He recently found himself in demand for character roles on televison: Murder, She Wrote, Lois & Clark: The New Adventures of Superman and film: Terry Gilliam's Twelve Monkeys (1995), and the quirky comedy Man of the Century (1999). Yet his biggest triumph was his two year stint (2002-2004) as George Burns in the Broadway smash, Say Goodnight Gracie. It ran for 364 performances and he received critical raves from even the toughest New York theater critics, proving undoubtly that he was a performer for all mediums. He is survived by his wife Christina; a son, Mitchell; grandson Brandon and sister Dottie.
by Michael T. Toole
Frank Gorshin (1933-2005)
Composer Alexander Courage received credit in both the opening and closing film credits. In the opening, his credit reads "Music composed and conducted by." In the closing credits, his credit reads "Composer-Conductor Alexander Courage" and is followed by a list of noted jazz musicians who performed the film's score, grouped by instrument in "The Band" and "The Quintet." None of the musicians appear onscreen. Art director Nicholas Remisoff's name was not on the credits of the viewed print.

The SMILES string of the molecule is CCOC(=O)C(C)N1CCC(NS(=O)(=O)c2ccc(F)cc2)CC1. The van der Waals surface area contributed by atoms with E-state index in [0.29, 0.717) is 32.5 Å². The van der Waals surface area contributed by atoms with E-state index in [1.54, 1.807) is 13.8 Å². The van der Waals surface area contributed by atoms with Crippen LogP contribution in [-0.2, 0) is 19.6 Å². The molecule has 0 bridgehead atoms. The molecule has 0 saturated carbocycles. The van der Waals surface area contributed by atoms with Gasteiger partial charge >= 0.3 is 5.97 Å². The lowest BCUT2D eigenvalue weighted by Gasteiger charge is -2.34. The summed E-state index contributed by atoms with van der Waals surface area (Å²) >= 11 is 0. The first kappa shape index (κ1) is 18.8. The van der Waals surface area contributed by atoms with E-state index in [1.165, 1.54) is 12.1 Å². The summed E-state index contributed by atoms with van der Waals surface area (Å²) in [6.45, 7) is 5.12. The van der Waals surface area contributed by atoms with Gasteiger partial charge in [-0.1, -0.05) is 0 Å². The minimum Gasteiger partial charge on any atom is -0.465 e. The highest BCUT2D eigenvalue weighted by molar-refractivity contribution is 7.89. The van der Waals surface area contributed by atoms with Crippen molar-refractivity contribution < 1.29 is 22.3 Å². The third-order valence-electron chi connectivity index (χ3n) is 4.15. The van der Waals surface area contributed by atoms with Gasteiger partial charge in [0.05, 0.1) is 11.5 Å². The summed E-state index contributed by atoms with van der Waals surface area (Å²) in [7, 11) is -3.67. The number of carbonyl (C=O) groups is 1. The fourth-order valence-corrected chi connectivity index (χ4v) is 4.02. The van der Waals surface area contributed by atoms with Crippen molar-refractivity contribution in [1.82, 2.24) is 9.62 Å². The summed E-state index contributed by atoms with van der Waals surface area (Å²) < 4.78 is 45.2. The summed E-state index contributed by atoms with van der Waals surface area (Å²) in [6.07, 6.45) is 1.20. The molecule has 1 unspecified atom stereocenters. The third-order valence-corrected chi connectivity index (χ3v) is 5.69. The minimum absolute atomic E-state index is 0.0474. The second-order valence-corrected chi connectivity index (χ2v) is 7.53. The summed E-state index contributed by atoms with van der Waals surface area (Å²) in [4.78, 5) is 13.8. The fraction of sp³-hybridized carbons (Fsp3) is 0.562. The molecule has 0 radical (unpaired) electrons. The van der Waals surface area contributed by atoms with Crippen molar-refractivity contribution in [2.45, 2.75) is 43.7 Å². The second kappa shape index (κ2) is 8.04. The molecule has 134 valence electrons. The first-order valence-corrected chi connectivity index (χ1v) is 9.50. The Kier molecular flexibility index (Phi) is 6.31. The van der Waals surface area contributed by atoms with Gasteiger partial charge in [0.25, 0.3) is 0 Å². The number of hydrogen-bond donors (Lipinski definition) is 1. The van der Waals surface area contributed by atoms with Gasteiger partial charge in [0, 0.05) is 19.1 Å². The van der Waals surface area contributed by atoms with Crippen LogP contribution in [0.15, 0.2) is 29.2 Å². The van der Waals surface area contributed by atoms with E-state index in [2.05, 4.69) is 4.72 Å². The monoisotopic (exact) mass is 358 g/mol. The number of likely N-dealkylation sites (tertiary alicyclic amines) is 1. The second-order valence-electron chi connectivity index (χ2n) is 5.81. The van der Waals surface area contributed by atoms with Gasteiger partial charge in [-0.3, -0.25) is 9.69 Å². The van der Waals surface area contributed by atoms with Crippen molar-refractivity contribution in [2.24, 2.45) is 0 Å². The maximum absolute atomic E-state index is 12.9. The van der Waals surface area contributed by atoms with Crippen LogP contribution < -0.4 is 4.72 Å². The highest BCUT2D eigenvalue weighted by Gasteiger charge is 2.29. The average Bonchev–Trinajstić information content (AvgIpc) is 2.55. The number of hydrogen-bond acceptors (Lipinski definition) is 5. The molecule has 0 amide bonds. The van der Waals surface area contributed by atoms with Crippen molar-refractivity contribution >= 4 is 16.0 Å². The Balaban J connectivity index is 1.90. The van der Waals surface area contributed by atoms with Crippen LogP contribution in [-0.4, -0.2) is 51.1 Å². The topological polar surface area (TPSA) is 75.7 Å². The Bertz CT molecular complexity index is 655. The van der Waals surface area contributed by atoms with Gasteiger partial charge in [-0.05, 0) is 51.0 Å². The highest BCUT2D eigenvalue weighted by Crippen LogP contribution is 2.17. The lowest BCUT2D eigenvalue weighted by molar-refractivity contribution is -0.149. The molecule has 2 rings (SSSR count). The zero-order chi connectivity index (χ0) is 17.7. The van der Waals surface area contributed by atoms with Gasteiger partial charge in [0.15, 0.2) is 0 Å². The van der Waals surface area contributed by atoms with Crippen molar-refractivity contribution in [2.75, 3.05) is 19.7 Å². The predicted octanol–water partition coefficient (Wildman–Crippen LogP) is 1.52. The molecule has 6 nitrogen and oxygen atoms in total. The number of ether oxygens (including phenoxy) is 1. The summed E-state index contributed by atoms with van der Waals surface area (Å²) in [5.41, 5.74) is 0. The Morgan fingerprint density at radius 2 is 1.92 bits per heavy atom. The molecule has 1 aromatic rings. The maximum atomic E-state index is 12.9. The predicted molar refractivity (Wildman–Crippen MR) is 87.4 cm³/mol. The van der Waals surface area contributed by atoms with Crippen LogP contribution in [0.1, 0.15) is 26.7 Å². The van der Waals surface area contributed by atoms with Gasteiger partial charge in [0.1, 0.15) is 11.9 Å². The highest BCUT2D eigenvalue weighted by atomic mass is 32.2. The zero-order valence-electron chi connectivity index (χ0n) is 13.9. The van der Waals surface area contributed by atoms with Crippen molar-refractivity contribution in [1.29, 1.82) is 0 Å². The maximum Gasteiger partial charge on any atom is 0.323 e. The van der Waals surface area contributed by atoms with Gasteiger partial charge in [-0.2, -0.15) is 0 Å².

Although most sources list the character name for actress Roxanne Arlen as "L.P.," within the film she is called "Long Play." Arlen and Mark Andrews' names appear after the word "Introducing" in the opening credits but it was not the first film of either actor. Hot Rod Girl marked the motion picture debut of actor/impressionist Frank Gorshin (1934-2005). Gorshin's performance in the film included several short impersonations, including one of his signature pieces as James Cagney.
According to a Nacirema Productions, Inc. crew sheet contained in the production file on the film in the AMPAS Library, the drag strip in the film was the San Fernando Drag Strip in Southern California. Many of the street scenes were shot in the Hancock Park and Larchmont Village areas of Los Angeles, including extensive footage of the residential portion of Larchmont Blvd. A September 13, 1956 Hollywood Reporter news item stated that the film's estimated gross was $600,000 based on box office receipts from fifteen key cities. Hot Rod Girl was the first film of Nacirema Productions, Inc., a company co-owned by David T. Yokozeka and Norman T. Herman. The word Nacirema is "American" spelled backwards. For additional information on the company, please consult the entry below for Sierra Stranger.
Released in United States June 2009
Released in United States Summer August 1956
Shown at Los Angeles Film Festival (Hell on Wheels: Hot Rods and Fast Times) June 18-28, 2009.
Released in United States June 2009 (Shown at Los Angeles Film Festival (Hell on Wheels: Hot Rods and Fast Times) June 18-28, 2009.)
Released in United States Summer August 1956